Yoga Nidra is a powerful remedy for insomnia.
Personally, I used the practice for many years as a therapeutic meditation to help me manage the physical and mental challenges associated with long bouts of insomnia, and the anxiety that accompanied it. (Whaaaat? Meditation teachers aren’t always super chill? NOPE. How do you think we end up in this line of work in the first place??)
Most adults need at least 7 hours of sleep to be effective and experience optimal health and wellness. However, these days, few get to indulge in such luxury. In fact, for some 60 million Americans, sleep is downright elusive.
Many people who struggle with sleep deprivation find it difficult to engage fully in daily life. In addition to inhibiting productivity, creativity and ability to focus, insomnia also weakens the immune system, leading to stress-related illness. Long-term insomnia can also negatively affect personal and professional relationships, as sleep deprivation can trigger intense and (often) irrational emotional reactions. Regularly practicing Yoga Nidra offers a solution to all of these issues.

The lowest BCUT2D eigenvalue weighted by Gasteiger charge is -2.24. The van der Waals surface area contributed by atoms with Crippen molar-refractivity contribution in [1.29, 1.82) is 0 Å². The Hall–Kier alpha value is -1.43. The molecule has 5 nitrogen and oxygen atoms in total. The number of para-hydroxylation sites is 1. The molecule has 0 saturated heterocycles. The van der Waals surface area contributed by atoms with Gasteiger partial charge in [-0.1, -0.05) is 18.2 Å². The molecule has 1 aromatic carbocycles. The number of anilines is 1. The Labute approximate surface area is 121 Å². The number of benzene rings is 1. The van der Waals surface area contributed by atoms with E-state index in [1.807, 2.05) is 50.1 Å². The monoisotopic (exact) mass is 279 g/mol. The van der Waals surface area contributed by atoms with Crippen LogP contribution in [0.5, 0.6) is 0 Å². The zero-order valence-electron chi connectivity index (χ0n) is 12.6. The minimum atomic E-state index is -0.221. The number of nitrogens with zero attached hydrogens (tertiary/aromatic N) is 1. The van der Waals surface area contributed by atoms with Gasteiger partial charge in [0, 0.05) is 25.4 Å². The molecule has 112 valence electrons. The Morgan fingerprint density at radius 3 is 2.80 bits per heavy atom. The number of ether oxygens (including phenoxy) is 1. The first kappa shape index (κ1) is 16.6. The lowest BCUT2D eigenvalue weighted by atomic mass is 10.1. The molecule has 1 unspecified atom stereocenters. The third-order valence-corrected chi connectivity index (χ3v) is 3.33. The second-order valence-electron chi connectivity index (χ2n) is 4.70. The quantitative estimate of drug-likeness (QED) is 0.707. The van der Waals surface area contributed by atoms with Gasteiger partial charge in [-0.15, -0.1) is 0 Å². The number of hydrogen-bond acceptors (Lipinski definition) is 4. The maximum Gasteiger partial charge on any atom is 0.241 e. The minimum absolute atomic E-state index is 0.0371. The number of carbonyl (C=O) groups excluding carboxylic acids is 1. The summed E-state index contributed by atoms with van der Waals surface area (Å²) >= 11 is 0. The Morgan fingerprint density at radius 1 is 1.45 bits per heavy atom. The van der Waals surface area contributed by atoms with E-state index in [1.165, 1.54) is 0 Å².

Yoga Nidra also offers many other healing benefits. It has been the subject of extensive research in recent years.
Research Backed Healing Modality
Yoga Nidra is a recognized, research-backed meditation shown to be beneficial in treating a range of conditions. From reducing chronic pain, chronic fatigue, and depression to providing relief from anxiety, addictive behaviors, insomnia, and daytime sleepiness, Yoga Nidra is the panacea of meditation. It also helps to alleviate negative moods, decrease levels of emotional reactivity and lower the blood pressure in individuals with hypertension.
Yoga Nidra is, perhaps best known as a treatment for PTSD. Thanks to the work of Dr. Richard Miller, in 2006, the U.S. Army carried out research on its efficacy as a treatment method for veterans with Post Traumatic Stress Disorder. In 2010, the U.S. Army Surgeon General deemed Yoga Nidra a Complementary Alternative Medicine (CAM) and began using it to provide holistic care for veterans suffering from PTSD and related conditions.
When taught privately as a therapeutic meditation, specific emotional and mental blockages can be addressed, through focused intention setting and adapting the stages of the practice for your individual needs.